>>Will agree on the displacement comment......unless a motor has poor port velocity at lower RPM's.(HEMI)Regardless of what urban legend would have you believe the Hemi was a poor everyday street motor when compared to 440's, 460's and 454's. If it were more efficient and more torquey than a 440 at lower engine speeds, like required for large sedans, trucks, and even motorhomes it would have been simply de-tuned and run in place of the 440 wedge. <<

    The Chrysler 426 (or for that matter, the 392) were not used in wide applications simply because of component and assembly manufacturing costs. In reality the Chrysler 426 hemi was one of the few -- if not only one -- of the period engines that produced more than the advertised horsepower and torque. In the mid-sixties I was a student at General Motors Institute - Tonowanda Engine School. I later was assigned to Buick. Anyway, they were testing a full bank of Chrysler 426 hemis (4, I think). The opinion was then that Chrysler was "cheating" with the 426. If my memory serves me correctly, they were able to record just below 500 horsepower in pure stock from. I believe in those days that would've been SAE net. We also did cost estimates on the 426. The component manufacturing costs were fairly easy to figure out (Chrysler was very conservative back then) and it was determined that Chrysler was actually selling the engine at cost when equipped in a car.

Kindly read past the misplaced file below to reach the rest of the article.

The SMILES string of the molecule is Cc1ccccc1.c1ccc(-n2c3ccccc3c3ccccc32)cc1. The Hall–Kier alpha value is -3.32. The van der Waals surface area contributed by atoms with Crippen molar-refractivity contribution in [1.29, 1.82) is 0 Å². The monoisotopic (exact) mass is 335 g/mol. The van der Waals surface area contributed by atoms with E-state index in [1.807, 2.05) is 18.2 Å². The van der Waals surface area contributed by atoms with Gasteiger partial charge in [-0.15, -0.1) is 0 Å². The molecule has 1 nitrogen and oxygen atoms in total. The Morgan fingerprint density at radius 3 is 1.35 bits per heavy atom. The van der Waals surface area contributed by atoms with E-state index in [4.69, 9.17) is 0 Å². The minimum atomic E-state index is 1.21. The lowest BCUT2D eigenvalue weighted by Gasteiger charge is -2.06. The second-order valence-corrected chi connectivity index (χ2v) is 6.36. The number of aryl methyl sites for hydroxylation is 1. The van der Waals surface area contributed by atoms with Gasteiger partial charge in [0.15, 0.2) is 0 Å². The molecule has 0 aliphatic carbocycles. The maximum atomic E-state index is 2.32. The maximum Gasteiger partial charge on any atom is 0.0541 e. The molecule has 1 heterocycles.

As far as street driveability, I seem to recall that in '66 or '67 there was a spark plug heat range change which resolved most of the issues with streetability. It may be true that the 426 was never optimum, but I could say the same for 396 and early 350HP 327 Chevies, or 429 Canted valve Fords, just to name a few. A good friend of mine had a '70 Olds 442 which was just as troublesome as any engine I ever saw. Whether that was typical, I really don't know.

    The East Rochester, New York police department ran a couple of hemis for a number of years in '68 Satelite bodies and they had no problems with them.

  • speedshiftspeedshift Posts: 1,598
    Interesting stuff. I remember reading something in a magazine of the time that the first street hemi cam ('66-67) was in effect too torquey since lots of throttle just spun the tires. The later cam moved the torque peak up and made the engine's power more usable with the limited traction available from street tires in those days.

    As far as cost, the books usually say the hemi was replaced, first with the poly and then with the wedge because the hemis were more expensive to build. That's probably why they weren't more widely used within the Chrysler line-up.